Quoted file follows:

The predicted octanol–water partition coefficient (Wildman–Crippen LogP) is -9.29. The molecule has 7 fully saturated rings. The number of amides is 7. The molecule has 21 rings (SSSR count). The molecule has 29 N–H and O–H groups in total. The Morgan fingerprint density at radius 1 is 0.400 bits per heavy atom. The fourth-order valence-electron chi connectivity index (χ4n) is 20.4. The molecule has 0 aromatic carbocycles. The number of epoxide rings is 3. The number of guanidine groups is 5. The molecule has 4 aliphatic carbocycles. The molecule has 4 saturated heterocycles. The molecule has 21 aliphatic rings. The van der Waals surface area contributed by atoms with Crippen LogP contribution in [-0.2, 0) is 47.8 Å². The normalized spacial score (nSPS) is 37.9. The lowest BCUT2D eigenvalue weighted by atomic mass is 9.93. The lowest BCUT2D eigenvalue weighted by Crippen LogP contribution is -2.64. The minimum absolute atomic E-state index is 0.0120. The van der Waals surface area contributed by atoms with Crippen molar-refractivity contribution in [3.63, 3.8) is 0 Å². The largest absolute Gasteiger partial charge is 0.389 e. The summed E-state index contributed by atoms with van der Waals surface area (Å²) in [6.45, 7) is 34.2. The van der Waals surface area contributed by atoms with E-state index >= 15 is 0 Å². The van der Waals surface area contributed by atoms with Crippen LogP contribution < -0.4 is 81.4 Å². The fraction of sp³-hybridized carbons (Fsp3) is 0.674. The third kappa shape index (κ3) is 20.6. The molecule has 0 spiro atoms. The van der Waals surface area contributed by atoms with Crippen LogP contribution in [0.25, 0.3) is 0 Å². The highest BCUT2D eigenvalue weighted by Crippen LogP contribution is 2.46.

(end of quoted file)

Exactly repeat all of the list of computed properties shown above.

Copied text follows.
The predicted octanol–water partition coefficient (Wildman–Crippen LogP) is -9.29. The molecule has 7 fully saturated rings. The number of amides is 7. The molecule has 21 rings (SSSR count). The molecule has 29 N–H and O–H groups in total. The Morgan fingerprint density at radius 1 is 0.400 bits per heavy atom. The fourth-order valence-electron chi connectivity index (χ4n) is 20.4. The molecule has 0 aromatic carbocycles. The number of epoxide rings is 3. The number of guanidine groups is 5. The molecule has 4 aliphatic carbocycles. The molecule has 4 saturated heterocycles. The molecule has 21 aliphatic rings. The van der Waals surface area contributed by atoms with Crippen LogP contribution in [-0.2, 0) is 47.8 Å². The normalized spacial score (nSPS) is 37.9. The lowest BCUT2D eigenvalue weighted by atomic mass is 9.93. The lowest BCUT2D eigenvalue weighted by Crippen LogP contribution is -2.64. The minimum absolute atomic E-state index is 0.0120. The van der Waals surface area contributed by atoms with Crippen molar-refractivity contribution in [3.63, 3.8) is 0 Å². The largest absolute Gasteiger partial charge is 0.389 e. The summed E-state index contributed by atoms with van der Waals surface area (Å²) in [6.45, 7) is 34.2. The van der Waals surface area contributed by atoms with E-state index >= 15 is 0 Å². The van der Waals surface area contributed by atoms with Crippen LogP contribution < -0.4 is 81.4 Å². The fraction of sp³-hybridized carbons (Fsp3) is 0.674. The third kappa shape index (κ3) is 20.6. The molecule has 0 spiro atoms. The van der Waals surface area contributed by atoms with Crippen LogP contribution in [0.25, 0.3) is 0 Å². The highest BCUT2D eigenvalue weighted by Crippen LogP contribution is 2.46.